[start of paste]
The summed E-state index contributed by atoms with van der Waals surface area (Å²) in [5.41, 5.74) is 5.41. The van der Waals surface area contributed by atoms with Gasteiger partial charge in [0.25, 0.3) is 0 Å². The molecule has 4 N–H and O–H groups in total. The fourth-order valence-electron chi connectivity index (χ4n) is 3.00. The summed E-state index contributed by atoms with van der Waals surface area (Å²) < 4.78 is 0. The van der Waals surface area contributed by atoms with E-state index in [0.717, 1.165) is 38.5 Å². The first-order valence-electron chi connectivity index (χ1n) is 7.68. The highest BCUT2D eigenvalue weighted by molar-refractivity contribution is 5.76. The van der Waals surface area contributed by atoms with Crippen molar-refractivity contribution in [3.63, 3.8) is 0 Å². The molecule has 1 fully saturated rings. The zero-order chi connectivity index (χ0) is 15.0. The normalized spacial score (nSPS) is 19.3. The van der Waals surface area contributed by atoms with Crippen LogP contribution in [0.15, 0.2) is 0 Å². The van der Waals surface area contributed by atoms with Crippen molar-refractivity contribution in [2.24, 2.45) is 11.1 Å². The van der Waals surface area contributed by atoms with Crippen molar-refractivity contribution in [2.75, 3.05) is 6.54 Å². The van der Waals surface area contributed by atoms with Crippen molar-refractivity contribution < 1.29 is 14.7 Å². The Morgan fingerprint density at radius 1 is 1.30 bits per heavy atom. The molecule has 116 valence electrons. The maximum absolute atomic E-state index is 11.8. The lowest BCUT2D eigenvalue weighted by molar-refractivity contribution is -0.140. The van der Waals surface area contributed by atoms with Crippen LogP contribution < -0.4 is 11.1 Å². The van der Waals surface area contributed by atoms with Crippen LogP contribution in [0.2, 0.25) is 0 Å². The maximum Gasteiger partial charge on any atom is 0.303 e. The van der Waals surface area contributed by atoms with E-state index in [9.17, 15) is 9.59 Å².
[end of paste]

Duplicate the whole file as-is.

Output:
The summed E-state index contributed by atoms with van der Waals surface area (Å²) in [5.41, 5.74) is 5.41. The van der Waals surface area contributed by atoms with Gasteiger partial charge in [0.25, 0.3) is 0 Å². The molecule has 4 N–H and O–H groups in total. The fourth-order valence-electron chi connectivity index (χ4n) is 3.00. The summed E-state index contributed by atoms with van der Waals surface area (Å²) < 4.78 is 0. The van der Waals surface area contributed by atoms with E-state index in [0.717, 1.165) is 38.5 Å². The first-order valence-electron chi connectivity index (χ1n) is 7.68. The highest BCUT2D eigenvalue weighted by molar-refractivity contribution is 5.76. The van der Waals surface area contributed by atoms with Crippen molar-refractivity contribution in [3.63, 3.8) is 0 Å². The molecule has 1 fully saturated rings. The zero-order chi connectivity index (χ0) is 15.0. The normalized spacial score (nSPS) is 19.3. The van der Waals surface area contributed by atoms with Crippen LogP contribution in [0.15, 0.2) is 0 Å². The van der Waals surface area contributed by atoms with Crippen molar-refractivity contribution in [2.24, 2.45) is 11.1 Å². The van der Waals surface area contributed by atoms with Crippen molar-refractivity contribution in [2.75, 3.05) is 6.54 Å². The van der Waals surface area contributed by atoms with Crippen molar-refractivity contribution < 1.29 is 14.7 Å². The Morgan fingerprint density at radius 1 is 1.30 bits per heavy atom. The molecule has 116 valence electrons. The maximum absolute atomic E-state index is 11.8. The lowest BCUT2D eigenvalue weighted by molar-refractivity contribution is -0.140. The van der Waals surface area contributed by atoms with Crippen LogP contribution < -0.4 is 11.1 Å². The van der Waals surface area contributed by atoms with Crippen LogP contribution in [0.2, 0.25) is 0 Å². The maximum Gasteiger partial charge on any atom is 0.303 e. The van der Waals surface area contributed by atoms with E-state index in [9.17, 15) is 9.59 Å².